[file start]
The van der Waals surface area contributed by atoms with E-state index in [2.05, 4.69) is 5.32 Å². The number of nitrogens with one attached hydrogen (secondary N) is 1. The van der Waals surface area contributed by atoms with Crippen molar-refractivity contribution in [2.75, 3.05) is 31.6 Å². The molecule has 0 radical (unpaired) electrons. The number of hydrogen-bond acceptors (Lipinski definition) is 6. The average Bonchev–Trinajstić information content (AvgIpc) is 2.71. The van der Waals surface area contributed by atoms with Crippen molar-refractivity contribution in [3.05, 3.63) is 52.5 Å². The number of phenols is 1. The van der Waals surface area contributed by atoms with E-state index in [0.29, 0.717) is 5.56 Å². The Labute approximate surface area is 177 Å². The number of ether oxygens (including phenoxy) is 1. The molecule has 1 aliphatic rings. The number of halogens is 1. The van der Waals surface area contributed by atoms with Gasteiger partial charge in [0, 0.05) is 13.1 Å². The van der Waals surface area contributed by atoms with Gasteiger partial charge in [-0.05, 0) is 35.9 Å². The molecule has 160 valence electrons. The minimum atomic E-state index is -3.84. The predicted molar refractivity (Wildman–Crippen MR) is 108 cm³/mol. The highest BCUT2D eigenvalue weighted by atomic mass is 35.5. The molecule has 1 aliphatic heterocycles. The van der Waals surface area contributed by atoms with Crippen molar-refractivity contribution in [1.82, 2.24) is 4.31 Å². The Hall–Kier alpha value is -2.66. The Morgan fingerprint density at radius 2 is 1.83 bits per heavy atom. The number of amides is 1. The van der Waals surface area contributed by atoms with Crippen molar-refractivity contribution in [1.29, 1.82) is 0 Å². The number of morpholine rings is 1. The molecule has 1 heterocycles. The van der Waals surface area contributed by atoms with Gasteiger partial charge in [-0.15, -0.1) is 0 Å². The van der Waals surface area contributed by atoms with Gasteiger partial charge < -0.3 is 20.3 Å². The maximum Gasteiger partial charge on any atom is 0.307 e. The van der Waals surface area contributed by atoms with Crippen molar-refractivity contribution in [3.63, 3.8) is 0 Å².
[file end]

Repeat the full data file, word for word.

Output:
The van der Waals surface area contributed by atoms with E-state index in [2.05, 4.69) is 5.32 Å². The number of nitrogens with one attached hydrogen (secondary N) is 1. The van der Waals surface area contributed by atoms with Crippen molar-refractivity contribution in [2.75, 3.05) is 31.6 Å². The molecule has 0 radical (unpaired) electrons. The number of hydrogen-bond acceptors (Lipinski definition) is 6. The average Bonchev–Trinajstić information content (AvgIpc) is 2.71. The van der Waals surface area contributed by atoms with Crippen molar-refractivity contribution in [3.05, 3.63) is 52.5 Å². The number of phenols is 1. The van der Waals surface area contributed by atoms with E-state index in [0.29, 0.717) is 5.56 Å². The Labute approximate surface area is 177 Å². The number of ether oxygens (including phenoxy) is 1. The molecule has 1 aliphatic rings. The number of halogens is 1. The van der Waals surface area contributed by atoms with Gasteiger partial charge in [0, 0.05) is 13.1 Å². The van der Waals surface area contributed by atoms with Gasteiger partial charge in [-0.05, 0) is 35.9 Å². The molecule has 160 valence electrons. The minimum atomic E-state index is -3.84. The predicted molar refractivity (Wildman–Crippen MR) is 108 cm³/mol. The highest BCUT2D eigenvalue weighted by atomic mass is 35.5. The molecule has 1 aliphatic heterocycles. The van der Waals surface area contributed by atoms with Crippen molar-refractivity contribution in [1.82, 2.24) is 4.31 Å². The Hall–Kier alpha value is -2.66. The Morgan fingerprint density at radius 2 is 1.83 bits per heavy atom. The number of amides is 1. The van der Waals surface area contributed by atoms with Crippen molar-refractivity contribution in [1.29, 1.82) is 0 Å². The number of morpholine rings is 1. The molecule has 1 heterocycles. The van der Waals surface area contributed by atoms with Gasteiger partial charge in [-0.15, -0.1) is 0 Å². The van der Waals surface area contributed by atoms with Gasteiger partial charge < -0.3 is 20.3 Å². The maximum Gasteiger partial charge on any atom is 0.307 e. The van der Waals surface area contributed by atoms with Crippen molar-refractivity contribution in [3.63, 3.8) is 0 Å².